I met with the head of the foundation and liked what they were doing. I suggested that I, along with two other women, host a luncheon. We invited the leaders of three charities to speak at Le Cirque for about 50 people. The following year, as my involvement with New York Women’s increased, I decided to host a luncheon on my own for about 80 women. That year, Diana Taylor was our keynote speaker.
Since then, I’ve hosted luncheons for The New York Women’s Foundation. We’ve covered a number of topics, including prison reform. Last year, we had the chairman of the Independent Commission on New York City Criminal Justice and Incarceration Reform, Jonathan Lippman, speak. This month, I’m hosting a large cocktail party for New York Women’s in my home. I will also co-chair their gala in October, which I’ve done for several years.
Which women’s issues are particularly close to your heart?
We have to elevate women out of poverty. Women need to have economic stability and the ability to support themselves. I’m involved with The New York Women’s Foundation because we address these issues. The real key is to end discrimination against women, women of color, and to create economic stability.
Why is the economic and personal empowerment of women important to you?
Poverty is such a terrible crutch. Many women haven’t had the same opportunities as men in New York or around the world. Less than 7 percent of foundation funding in the United States goes to women and girls, while 1 in 4 women and girls are living in poverty in New York City. As far as I’m concerned, there isn’t a rhyme or reason as to why one person is born with resources and another without. I could just as easily have been born into poverty, and I believe that those who have resources have an obligation to give.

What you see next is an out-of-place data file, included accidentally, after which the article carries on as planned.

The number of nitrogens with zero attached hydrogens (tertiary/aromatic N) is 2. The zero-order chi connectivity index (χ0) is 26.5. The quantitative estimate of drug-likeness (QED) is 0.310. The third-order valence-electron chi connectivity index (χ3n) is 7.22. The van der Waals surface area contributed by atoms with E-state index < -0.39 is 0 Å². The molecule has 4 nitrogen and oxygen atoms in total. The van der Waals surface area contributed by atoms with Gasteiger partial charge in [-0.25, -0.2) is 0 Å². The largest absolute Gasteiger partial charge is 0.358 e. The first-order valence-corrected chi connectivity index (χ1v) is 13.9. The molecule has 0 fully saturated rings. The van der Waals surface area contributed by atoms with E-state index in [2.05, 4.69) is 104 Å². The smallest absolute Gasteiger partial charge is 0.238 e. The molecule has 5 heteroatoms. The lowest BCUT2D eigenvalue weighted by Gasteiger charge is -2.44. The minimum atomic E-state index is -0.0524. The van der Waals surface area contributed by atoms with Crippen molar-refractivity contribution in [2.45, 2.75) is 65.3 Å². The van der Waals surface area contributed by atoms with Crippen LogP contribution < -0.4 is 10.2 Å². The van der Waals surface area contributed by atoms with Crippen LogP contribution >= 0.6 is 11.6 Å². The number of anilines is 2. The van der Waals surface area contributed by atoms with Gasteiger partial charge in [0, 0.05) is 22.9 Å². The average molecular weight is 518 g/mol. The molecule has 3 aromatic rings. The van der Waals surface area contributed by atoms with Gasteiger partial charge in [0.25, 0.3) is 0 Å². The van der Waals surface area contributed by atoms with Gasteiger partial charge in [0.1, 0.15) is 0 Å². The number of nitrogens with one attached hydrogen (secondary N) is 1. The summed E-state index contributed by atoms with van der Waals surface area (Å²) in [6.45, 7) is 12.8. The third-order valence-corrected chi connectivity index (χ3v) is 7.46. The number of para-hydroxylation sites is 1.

Moreover, as a woman, I understand the needs of other women and want to be of help. Women must believe that we can do anything, and must be treated as the equals of our male counterparts. This means that women should have access to the same jobs and salaries. It’s good to see that women have more opportunities now than they once did.
Can you talk about what it was like working as a woman on Wall Street?
Well, my first career was as a physical therapist because it allowed me to get a job. I grew up middle class and knew that I would have to make a living on my own. I graduated with a BS in physical therapy from Columbia University’s College of Physicians and Surgeons and worked as a physical therapist at St. Luke’s Hospital in New York City. Nevertheless, I went back to get an MBA from the Graduate School of Business at Columbia because I was inspired by all the people around me with advanced degrees, from the daughter of President Jimmy Carter’s Secretary of State, Amy Vance, to my then boyfriend who was an MD. I originally planned to use my MBA in conjunction with physical therapy to go into hospital finance.